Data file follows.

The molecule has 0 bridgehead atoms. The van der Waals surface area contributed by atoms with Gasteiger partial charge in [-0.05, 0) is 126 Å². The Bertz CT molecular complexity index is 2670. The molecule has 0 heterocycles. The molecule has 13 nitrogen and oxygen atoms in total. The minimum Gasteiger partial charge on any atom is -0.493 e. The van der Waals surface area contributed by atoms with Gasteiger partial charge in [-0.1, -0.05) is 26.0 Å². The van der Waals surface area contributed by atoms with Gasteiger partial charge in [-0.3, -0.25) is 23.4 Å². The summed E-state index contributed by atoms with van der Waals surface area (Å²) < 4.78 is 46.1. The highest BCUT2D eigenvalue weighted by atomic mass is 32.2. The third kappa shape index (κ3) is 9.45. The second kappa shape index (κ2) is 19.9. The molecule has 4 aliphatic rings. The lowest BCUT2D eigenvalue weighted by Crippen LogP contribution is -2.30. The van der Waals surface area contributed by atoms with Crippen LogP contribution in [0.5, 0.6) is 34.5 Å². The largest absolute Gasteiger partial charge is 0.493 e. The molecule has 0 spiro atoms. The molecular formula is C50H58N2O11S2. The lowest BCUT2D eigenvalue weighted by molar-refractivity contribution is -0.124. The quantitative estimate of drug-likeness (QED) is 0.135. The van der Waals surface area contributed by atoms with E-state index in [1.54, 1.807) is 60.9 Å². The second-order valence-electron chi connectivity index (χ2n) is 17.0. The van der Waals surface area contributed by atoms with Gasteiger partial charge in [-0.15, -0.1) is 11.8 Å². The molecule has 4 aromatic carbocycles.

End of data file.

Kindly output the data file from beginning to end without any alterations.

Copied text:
The molecule has 0 bridgehead atoms. The van der Waals surface area contributed by atoms with Gasteiger partial charge in [-0.05, 0) is 126 Å². The Bertz CT molecular complexity index is 2670. The molecule has 0 heterocycles. The molecule has 13 nitrogen and oxygen atoms in total. The minimum Gasteiger partial charge on any atom is -0.493 e. The van der Waals surface area contributed by atoms with Gasteiger partial charge in [-0.1, -0.05) is 26.0 Å². The van der Waals surface area contributed by atoms with Gasteiger partial charge in [-0.3, -0.25) is 23.4 Å². The summed E-state index contributed by atoms with van der Waals surface area (Å²) < 4.78 is 46.1. The highest BCUT2D eigenvalue weighted by atomic mass is 32.2. The third kappa shape index (κ3) is 9.45. The second kappa shape index (κ2) is 19.9. The molecule has 4 aliphatic rings. The lowest BCUT2D eigenvalue weighted by Crippen LogP contribution is -2.30. The van der Waals surface area contributed by atoms with Crippen LogP contribution in [0.5, 0.6) is 34.5 Å². The largest absolute Gasteiger partial charge is 0.493 e. The molecule has 0 spiro atoms. The molecular formula is C50H58N2O11S2. The lowest BCUT2D eigenvalue weighted by molar-refractivity contribution is -0.124. The quantitative estimate of drug-likeness (QED) is 0.135. The van der Waals surface area contributed by atoms with E-state index in [1.54, 1.807) is 60.9 Å². The second-order valence-electron chi connectivity index (χ2n) is 17.0. The van der Waals surface area contributed by atoms with Gasteiger partial charge in [-0.15, -0.1) is 11.8 Å². The molecule has 4 aromatic carbocycles.